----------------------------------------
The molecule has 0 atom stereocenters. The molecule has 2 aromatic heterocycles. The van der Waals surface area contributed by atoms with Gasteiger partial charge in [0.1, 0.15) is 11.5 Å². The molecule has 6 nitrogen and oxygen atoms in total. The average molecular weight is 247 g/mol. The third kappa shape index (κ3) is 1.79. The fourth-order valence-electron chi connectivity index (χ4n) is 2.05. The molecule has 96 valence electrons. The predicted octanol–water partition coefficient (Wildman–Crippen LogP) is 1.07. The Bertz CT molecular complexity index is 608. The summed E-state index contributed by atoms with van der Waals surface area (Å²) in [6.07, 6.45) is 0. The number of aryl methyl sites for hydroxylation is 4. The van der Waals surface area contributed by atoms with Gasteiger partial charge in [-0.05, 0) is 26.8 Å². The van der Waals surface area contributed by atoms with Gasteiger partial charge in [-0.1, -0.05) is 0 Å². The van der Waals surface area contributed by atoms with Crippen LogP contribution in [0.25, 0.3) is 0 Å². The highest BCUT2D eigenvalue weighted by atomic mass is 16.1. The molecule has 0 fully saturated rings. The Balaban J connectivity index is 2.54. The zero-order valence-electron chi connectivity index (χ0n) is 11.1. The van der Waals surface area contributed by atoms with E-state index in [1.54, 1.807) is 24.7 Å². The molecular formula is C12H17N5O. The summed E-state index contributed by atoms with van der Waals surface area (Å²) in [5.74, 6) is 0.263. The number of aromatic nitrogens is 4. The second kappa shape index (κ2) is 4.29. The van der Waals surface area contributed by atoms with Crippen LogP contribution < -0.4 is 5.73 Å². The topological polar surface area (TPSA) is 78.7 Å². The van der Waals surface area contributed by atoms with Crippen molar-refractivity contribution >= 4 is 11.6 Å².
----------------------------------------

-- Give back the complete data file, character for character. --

The molecule has 0 atom stereocenters. The molecule has 2 aromatic heterocycles. The van der Waals surface area contributed by atoms with Gasteiger partial charge in [0.1, 0.15) is 11.5 Å². The molecule has 6 nitrogen and oxygen atoms in total. The average molecular weight is 247 g/mol. The third kappa shape index (κ3) is 1.79. The fourth-order valence-electron chi connectivity index (χ4n) is 2.05. The molecule has 96 valence electrons. The predicted octanol–water partition coefficient (Wildman–Crippen LogP) is 1.07. The Bertz CT molecular complexity index is 608. The summed E-state index contributed by atoms with van der Waals surface area (Å²) in [6.07, 6.45) is 0. The number of aryl methyl sites for hydroxylation is 4. The van der Waals surface area contributed by atoms with Gasteiger partial charge in [-0.05, 0) is 26.8 Å². The van der Waals surface area contributed by atoms with Gasteiger partial charge in [-0.1, -0.05) is 0 Å². The van der Waals surface area contributed by atoms with Crippen LogP contribution in [0.25, 0.3) is 0 Å². The highest BCUT2D eigenvalue weighted by atomic mass is 16.1. The molecule has 0 fully saturated rings. The Balaban J connectivity index is 2.54. The zero-order valence-electron chi connectivity index (χ0n) is 11.1. The van der Waals surface area contributed by atoms with E-state index in [1.54, 1.807) is 24.7 Å². The molecular formula is C12H17N5O. The summed E-state index contributed by atoms with van der Waals surface area (Å²) in [5.74, 6) is 0.263. The number of aromatic nitrogens is 4. The second kappa shape index (κ2) is 4.29. The van der Waals surface area contributed by atoms with Crippen LogP contribution < -0.4 is 5.73 Å². The topological polar surface area (TPSA) is 78.7 Å². The van der Waals surface area contributed by atoms with Crippen molar-refractivity contribution >= 4 is 11.6 Å².